A |  B |  C |  D |  E |  F |  G |  H |  I |  J |  K |  L |  M |  N |  O |  P |  Q |  R |  S |  T |  U |  V |  W |  X |  Y |  Z

Use quotes like in "Aboukir Bay" to search phrases.
Use * as a wildcard like in "Trafalg*".

TORBAY (80) 2nd rate Built in 1693, Deptford.
Broken up in 1749.

  • The attack on Vigo. (see SOMERSET).
  • The General Council of Land and Sea Officers held on 11 October 1702 decided that the attack should be made with the smaller ships, and to encourage the seamen to perform their duty with more vigour and alacrity, that the Flag Officers should go in with the squadron. Sir George ROOK went out of the ROYAL SOVEREIGN into the SOMERSET, Vice Adm. HOPSON out of the PRINCE GEORGE into the TORBAY.
  • From the Journal of Sir George Rook, 1702
    At two o'clock in the afternoon Vice Adm. Hopson, with the ships next the enemy, striped their cables and run in upon them, Mr Hopson being the headmost ship, run through the boom without a stop - but the rest of the ships of his division stopped and hung till they cut their way through the boom, and as soon as they get through, the enemy deserted their ships, setting some on fire and running others on shore. The Torbay had very like to have been burnt by a fire-ship of the enemy, who would certainly have done the execution had she not blown up. This accident happened by the Torbay's going too far in before she anchored; for my orders were that none of our ships should go within the enemy by boarding their ships, by either of which they might get an opportunity of burning ship for ship, which would have been a better bargain than I intended them; but by the fire-ship blowing up, and the exemplary bravery of Capt. Leake, his officers and men, the fire was extinguished, and the ships wonderfully preserved. Mons. Chaleaureneuitt behaved himself like a Spanish Admiral, for he had hardly fired his guns once, before he set his ship on fire, and run away as fast as he could. What facilitated the reducing the fort on the starboard side, was the good conduct of our forces who continued to attack it by land at the same time our ships poured in their broadsides upon it; between which the enemy was in such consternation that they surrendered at discretion in less than a quarter of an hour.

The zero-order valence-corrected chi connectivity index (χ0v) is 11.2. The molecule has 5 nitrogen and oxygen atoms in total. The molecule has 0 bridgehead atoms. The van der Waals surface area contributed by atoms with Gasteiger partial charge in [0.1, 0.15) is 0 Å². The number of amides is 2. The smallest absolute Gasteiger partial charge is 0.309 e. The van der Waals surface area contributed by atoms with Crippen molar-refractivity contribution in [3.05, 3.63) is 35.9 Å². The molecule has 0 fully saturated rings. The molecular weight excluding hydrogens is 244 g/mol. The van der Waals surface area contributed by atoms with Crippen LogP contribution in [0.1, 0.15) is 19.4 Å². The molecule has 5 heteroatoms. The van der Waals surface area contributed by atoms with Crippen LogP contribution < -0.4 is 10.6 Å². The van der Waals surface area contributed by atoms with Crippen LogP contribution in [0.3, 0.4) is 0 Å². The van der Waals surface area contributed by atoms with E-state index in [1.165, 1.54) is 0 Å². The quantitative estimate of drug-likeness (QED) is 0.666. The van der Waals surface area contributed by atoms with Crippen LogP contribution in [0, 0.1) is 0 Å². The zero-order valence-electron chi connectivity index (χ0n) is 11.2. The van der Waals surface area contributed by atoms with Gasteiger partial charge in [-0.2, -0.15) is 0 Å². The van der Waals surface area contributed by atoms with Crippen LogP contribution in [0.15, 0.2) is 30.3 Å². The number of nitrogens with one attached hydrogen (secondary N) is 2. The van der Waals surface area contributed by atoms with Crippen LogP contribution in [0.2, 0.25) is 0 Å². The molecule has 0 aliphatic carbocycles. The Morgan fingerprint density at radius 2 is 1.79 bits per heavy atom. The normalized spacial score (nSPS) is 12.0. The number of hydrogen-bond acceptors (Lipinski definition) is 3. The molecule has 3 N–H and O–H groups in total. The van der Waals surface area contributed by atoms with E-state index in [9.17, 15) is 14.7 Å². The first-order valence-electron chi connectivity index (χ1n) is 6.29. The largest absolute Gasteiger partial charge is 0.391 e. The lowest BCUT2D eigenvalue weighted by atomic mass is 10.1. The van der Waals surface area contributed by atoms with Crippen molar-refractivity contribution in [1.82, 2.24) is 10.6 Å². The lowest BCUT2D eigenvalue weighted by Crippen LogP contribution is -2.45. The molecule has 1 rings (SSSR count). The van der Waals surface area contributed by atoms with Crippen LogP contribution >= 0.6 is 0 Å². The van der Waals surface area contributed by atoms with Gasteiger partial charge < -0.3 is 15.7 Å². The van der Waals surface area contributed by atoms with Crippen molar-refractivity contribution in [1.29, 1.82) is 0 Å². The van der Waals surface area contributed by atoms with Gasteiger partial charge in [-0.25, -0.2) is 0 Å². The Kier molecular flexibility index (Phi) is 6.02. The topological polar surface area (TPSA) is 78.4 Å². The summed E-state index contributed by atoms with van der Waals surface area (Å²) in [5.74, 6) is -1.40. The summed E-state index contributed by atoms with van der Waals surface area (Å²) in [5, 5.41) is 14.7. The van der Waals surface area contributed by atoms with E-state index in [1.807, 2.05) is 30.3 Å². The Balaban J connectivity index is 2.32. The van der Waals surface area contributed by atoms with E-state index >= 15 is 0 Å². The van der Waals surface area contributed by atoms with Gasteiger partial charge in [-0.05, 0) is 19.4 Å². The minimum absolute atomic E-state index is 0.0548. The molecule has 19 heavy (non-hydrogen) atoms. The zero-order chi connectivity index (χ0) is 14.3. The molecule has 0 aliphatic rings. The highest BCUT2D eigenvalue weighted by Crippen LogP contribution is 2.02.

13th. - At break of day this morning I went up to Rondondella's and gave the necessary orders for securing the ships of war prizes that were afloat - and for getting off those that lay on shore without any hope of being saved, to get out the brass guns of those that were lost, and to preserve the goods of the galleons as well as those afloat as those that were on shore, from any kind of embezzlement - and the plate that could be found in the bottoms of the burnt galleons, might be preserved and secured for the use and service of her Majesty. I was all day on this business, and returning late at night on board, being much indisposed with sharp symptoms of a fit of gout.

    G. ROOKE
  • Vice Adm. HOPSON crowding all the sail he could ran directly against the boom, amidst all the enemy's fire, broke it, and came to anchor between the BOURBON and L'ESPERANCE, the two French men of war to which the boom was moored. He was followed by the Dutch vice Adm. PIETERSEN, who made himself master of the BOURBON. Of the 13 galleons, which carried from twenty to more than thirty guns each, six were taken by the English, five by the Dutch, and the rest were all destroyed. For the ships of war, in the harbour of Redondella, four were taken by the English, six by the Dutch and seven burnt.

back  |  intro  |  home  |  contact

© 1995, 2007 Michael Phillips